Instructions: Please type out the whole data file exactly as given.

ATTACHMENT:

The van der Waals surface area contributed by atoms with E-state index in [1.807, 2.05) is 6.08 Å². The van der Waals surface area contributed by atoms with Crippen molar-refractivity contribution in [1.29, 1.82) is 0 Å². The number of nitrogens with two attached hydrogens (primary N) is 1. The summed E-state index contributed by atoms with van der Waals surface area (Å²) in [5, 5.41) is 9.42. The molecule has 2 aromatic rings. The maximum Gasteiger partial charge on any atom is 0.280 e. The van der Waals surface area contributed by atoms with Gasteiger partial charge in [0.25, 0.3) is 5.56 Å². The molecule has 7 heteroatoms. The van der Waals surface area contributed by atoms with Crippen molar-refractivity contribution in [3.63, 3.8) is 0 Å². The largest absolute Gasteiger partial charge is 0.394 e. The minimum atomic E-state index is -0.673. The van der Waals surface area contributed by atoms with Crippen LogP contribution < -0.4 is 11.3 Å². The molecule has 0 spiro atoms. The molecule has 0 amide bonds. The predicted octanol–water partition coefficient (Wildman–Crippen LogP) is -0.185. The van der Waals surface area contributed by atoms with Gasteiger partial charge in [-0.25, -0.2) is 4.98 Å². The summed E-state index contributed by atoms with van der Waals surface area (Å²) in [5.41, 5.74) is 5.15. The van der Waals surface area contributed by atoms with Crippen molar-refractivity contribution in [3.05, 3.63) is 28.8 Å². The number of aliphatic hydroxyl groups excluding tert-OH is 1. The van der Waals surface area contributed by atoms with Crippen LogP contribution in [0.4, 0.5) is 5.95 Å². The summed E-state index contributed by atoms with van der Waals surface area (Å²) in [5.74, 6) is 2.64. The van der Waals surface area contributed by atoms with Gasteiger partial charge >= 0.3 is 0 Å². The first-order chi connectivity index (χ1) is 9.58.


The van der Waals surface area contributed by atoms with E-state index in [1.807, 2.05) is 6.08 Å². The van der Waals surface area contributed by atoms with Crippen molar-refractivity contribution in [1.29, 1.82) is 0 Å². The number of nitrogens with two attached hydrogens (primary N) is 1. The summed E-state index contributed by atoms with van der Waals surface area (Å²) in [5, 5.41) is 9.42. The molecule has 2 aromatic rings. The maximum Gasteiger partial charge on any atom is 0.280 e. The van der Waals surface area contributed by atoms with Gasteiger partial charge in [0.25, 0.3) is 5.56 Å². The molecule has 7 heteroatoms. The van der Waals surface area contributed by atoms with Crippen molar-refractivity contribution in [3.63, 3.8) is 0 Å². The largest absolute Gasteiger partial charge is 0.394 e. The minimum atomic E-state index is -0.673. The van der Waals surface area contributed by atoms with Crippen LogP contribution < -0.4 is 11.3 Å². The molecule has 0 spiro atoms. The molecule has 0 amide bonds. The predicted octanol–water partition coefficient (Wildman–Crippen LogP) is -0.185. The van der Waals surface area contributed by atoms with Gasteiger partial charge in [-0.25, -0.2) is 4.98 Å². The summed E-state index contributed by atoms with van der Waals surface area (Å²) in [5.41, 5.74) is 5.15. The van der Waals surface area contributed by atoms with Crippen molar-refractivity contribution in [3.05, 3.63) is 28.8 Å². The number of aliphatic hydroxyl groups excluding tert-OH is 1. The van der Waals surface area contributed by atoms with Crippen LogP contribution in [0.4, 0.5) is 5.95 Å². The summed E-state index contributed by atoms with van der Waals surface area (Å²) in [5.74, 6) is 2.64. The van der Waals surface area contributed by atoms with Gasteiger partial charge >= 0.3 is 0 Å². The first-order chi connectivity index (χ1) is 9.58.